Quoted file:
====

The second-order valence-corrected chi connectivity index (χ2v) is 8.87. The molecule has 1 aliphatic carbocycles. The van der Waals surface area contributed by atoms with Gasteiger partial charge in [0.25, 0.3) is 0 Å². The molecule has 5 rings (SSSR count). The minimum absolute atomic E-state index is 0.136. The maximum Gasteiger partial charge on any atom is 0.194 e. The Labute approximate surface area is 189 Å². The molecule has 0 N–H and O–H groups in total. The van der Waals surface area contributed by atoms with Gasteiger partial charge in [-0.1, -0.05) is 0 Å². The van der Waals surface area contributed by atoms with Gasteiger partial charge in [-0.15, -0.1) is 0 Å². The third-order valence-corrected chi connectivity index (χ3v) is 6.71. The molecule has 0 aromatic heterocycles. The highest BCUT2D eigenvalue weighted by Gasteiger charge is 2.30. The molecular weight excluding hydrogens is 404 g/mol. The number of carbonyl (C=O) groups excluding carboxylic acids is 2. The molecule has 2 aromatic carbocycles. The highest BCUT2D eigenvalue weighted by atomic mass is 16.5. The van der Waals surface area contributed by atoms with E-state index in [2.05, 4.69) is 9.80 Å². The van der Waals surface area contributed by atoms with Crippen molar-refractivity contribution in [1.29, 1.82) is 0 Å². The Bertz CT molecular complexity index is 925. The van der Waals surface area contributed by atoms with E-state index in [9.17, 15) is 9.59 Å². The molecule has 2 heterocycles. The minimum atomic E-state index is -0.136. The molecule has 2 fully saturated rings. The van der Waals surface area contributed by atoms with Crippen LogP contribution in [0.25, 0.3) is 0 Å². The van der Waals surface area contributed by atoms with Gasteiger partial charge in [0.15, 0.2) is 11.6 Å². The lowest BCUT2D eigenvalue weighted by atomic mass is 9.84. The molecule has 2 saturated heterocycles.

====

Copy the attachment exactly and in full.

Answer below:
The second-order valence-corrected chi connectivity index (χ2v) is 8.87. The molecule has 1 aliphatic carbocycles. The van der Waals surface area contributed by atoms with Gasteiger partial charge in [0.25, 0.3) is 0 Å². The molecule has 5 rings (SSSR count). The minimum absolute atomic E-state index is 0.136. The maximum Gasteiger partial charge on any atom is 0.194 e. The Labute approximate surface area is 189 Å². The molecule has 0 N–H and O–H groups in total. The van der Waals surface area contributed by atoms with Gasteiger partial charge in [-0.1, -0.05) is 0 Å². The van der Waals surface area contributed by atoms with Gasteiger partial charge in [-0.15, -0.1) is 0 Å². The third-order valence-corrected chi connectivity index (χ3v) is 6.71. The molecule has 0 aromatic heterocycles. The highest BCUT2D eigenvalue weighted by Gasteiger charge is 2.30. The molecular weight excluding hydrogens is 404 g/mol. The number of carbonyl (C=O) groups excluding carboxylic acids is 2. The molecule has 2 aromatic carbocycles. The highest BCUT2D eigenvalue weighted by atomic mass is 16.5. The van der Waals surface area contributed by atoms with E-state index in [2.05, 4.69) is 9.80 Å². The van der Waals surface area contributed by atoms with Crippen molar-refractivity contribution in [1.29, 1.82) is 0 Å². The Bertz CT molecular complexity index is 925. The van der Waals surface area contributed by atoms with E-state index in [9.17, 15) is 9.59 Å². The molecule has 2 heterocycles. The minimum atomic E-state index is -0.136. The molecule has 2 fully saturated rings. The van der Waals surface area contributed by atoms with Crippen LogP contribution in [0.25, 0.3) is 0 Å². The van der Waals surface area contributed by atoms with Gasteiger partial charge in [0.15, 0.2) is 11.6 Å². The lowest BCUT2D eigenvalue weighted by atomic mass is 9.84. The molecule has 2 saturated heterocycles.